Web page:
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POLITICS

France creates ‘air bridge’ to evacuate civilians from Afghanistan

France will evacuate its first nationals from the fallen Afghan capital Kabul to a base in the United Arab Emirates by Monday evening, defence minister Florence Parly said.

France creates 'air bridge' to evacuate civilians from Afghanistan
US helicopters over the American Embassy in Kabul. Photo: Wakil Kohsar/AFP

“We are planning to carry out the first rotation between now and the end of this Monday,” Parly said on France Info radio, adding there were several dozens of French citizens to be evacuated along “with people under our protection.”

“We have organised at the base we have in the United Arab Emirates the capabilities to receive the first evacuees,” Parly said.

These are for French nationals who remain in Kabul but also “people under our protection and who we are going to evacuate”, Parly said.

The French base in the UAE “will serve as a military hub to ensure the back and forth between Abu Dhabi and Kabul and then repatriation to France”, Parly added.

Diplomatic personnel are included among the dozens of people set to be evacuated, she added.

The priority is to “evacuate (Afghan) personnel who rendered eminent service to our country by helping us daily, and also doing the maximum to
provide protection to figures who defended the rights, human rights, journalists, artists, all those who stood for these values that we continue to defend around the world,” she said.

The military operation dubbed Apagan involves two French air force transport planes, a C-130 and A400M, which left France late on Sunday and early on Monday for the Emirates.

President Emmanuel Macron has convened a meeting of the country’s Defence Council and will address the nation on Monday evening.

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POLITICS

French government aims to block ‘burkinis’ in swimming pools

France's interior minister said on Tuesday that he would seek to overturn a rule change in the city of Grenoble that would allow women to wear burkinis in state-run swimming pools.

French government aims to block 'burkinis' in swimming pools

The all-in-one swimsuit, used by some Muslim women to cover their bodies and hair while bathing, is a controversial issue in France where critics see it as a symbol of creeping Islamisation.

The Alpine city of Grenoble changed its swimming pool rules on Monday to allow all types of bathing suits, not just traditional swimming costumes for women and trunks for men which were mandated before.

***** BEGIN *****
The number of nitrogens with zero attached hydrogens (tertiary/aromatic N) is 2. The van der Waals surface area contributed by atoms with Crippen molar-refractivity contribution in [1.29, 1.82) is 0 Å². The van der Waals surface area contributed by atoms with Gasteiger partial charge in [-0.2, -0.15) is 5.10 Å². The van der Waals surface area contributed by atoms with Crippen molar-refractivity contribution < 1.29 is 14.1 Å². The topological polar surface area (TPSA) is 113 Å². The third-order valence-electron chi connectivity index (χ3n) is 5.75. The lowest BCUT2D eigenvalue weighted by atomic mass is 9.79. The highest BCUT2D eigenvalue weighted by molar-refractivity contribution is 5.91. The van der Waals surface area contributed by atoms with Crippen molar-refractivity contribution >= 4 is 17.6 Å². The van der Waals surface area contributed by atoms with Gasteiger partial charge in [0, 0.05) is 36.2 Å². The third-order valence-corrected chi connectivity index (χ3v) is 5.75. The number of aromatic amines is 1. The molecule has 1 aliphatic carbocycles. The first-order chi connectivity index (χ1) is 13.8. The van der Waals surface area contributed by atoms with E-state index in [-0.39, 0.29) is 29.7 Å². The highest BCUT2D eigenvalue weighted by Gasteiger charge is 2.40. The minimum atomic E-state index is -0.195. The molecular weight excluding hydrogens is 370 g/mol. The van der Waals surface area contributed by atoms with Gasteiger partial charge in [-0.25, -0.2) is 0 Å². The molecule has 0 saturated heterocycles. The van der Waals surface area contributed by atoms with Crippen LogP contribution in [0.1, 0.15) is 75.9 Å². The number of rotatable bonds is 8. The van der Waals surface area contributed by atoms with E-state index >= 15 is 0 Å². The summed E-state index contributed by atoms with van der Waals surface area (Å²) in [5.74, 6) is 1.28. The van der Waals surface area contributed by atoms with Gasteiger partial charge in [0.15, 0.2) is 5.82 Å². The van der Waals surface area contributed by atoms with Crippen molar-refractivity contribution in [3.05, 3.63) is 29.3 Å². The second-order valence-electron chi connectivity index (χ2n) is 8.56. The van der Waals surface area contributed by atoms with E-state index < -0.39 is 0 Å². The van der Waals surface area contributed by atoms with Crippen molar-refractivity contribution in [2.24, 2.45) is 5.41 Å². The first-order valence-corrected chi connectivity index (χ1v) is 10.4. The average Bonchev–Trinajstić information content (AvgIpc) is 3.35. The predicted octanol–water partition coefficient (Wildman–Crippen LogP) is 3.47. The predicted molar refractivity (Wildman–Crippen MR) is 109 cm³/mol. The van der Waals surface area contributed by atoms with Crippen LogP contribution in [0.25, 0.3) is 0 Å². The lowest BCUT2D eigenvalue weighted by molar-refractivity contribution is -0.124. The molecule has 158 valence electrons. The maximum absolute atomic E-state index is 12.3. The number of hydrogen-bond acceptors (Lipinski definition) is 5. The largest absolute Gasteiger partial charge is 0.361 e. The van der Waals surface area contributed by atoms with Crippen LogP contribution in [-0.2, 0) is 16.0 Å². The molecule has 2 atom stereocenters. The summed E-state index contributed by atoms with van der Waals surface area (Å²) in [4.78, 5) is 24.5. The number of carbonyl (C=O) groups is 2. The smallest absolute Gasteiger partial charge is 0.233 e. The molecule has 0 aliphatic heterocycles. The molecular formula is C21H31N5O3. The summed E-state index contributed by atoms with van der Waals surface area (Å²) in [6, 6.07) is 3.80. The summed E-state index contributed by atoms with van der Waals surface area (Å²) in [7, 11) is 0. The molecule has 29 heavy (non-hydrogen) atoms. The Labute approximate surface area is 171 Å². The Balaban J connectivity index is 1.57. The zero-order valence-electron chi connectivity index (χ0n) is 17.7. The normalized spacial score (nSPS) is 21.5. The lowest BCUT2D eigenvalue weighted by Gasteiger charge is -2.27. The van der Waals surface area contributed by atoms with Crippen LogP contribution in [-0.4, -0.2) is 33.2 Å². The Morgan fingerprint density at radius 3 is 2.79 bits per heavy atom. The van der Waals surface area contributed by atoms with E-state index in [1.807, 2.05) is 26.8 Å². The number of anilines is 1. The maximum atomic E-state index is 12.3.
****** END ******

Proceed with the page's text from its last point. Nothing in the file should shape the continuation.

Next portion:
Interior Minister Gerald Darmanin called the change an “unacceptable provocation” that was “contrary to our values”, adding that he had asked for a legal challenge to the new regulations.

Under a new law to counter “Islamist separatism” passed by parliament last year, the government can challenge decisions it suspects of undermining France’s strict secular traditions that are meant to separate religions from the state.

Attempts by several local mayors in the south of France to ban the burkini on Mediterranean beaches in the summer of 2016 kicked off the first firestorm around the bathing suit.

The restrictions were eventually overturned for being discriminatory.

Grenoble’s mayor Eric Piolle, one of the country’s highest profile Green politicians who leads a broad left-wing coalition locally, has championed the city’s move as a victory.

“All we want is for women and men to be able to dress how they want,” Piolle told broadcaster RMC on Monday.

The head of the EELV party, Julien Bayou, argued that the decision had nothing to do with secularism laws, which oblige state officials to be neutral in religious matters but guarantee the rights of citizens to practice their faith freely.

Burkinis are not banned in French state-run pools on religious grounds, but for hygiene reasons, while swimmers are not under any legal obligation to hide their religion while bathing.

“I want Muslim women to be able to practice their religion, or change it, or not believe, and I would like them to be able to go swimming,” he added. “I want them also to suffer less demands to dress in one way or another.”

Grenoble is not the first French city to change its rules.

The northwestern city of Rennes quietly updated its pool code in 2019 to allow burkinis and other types of swimwear.

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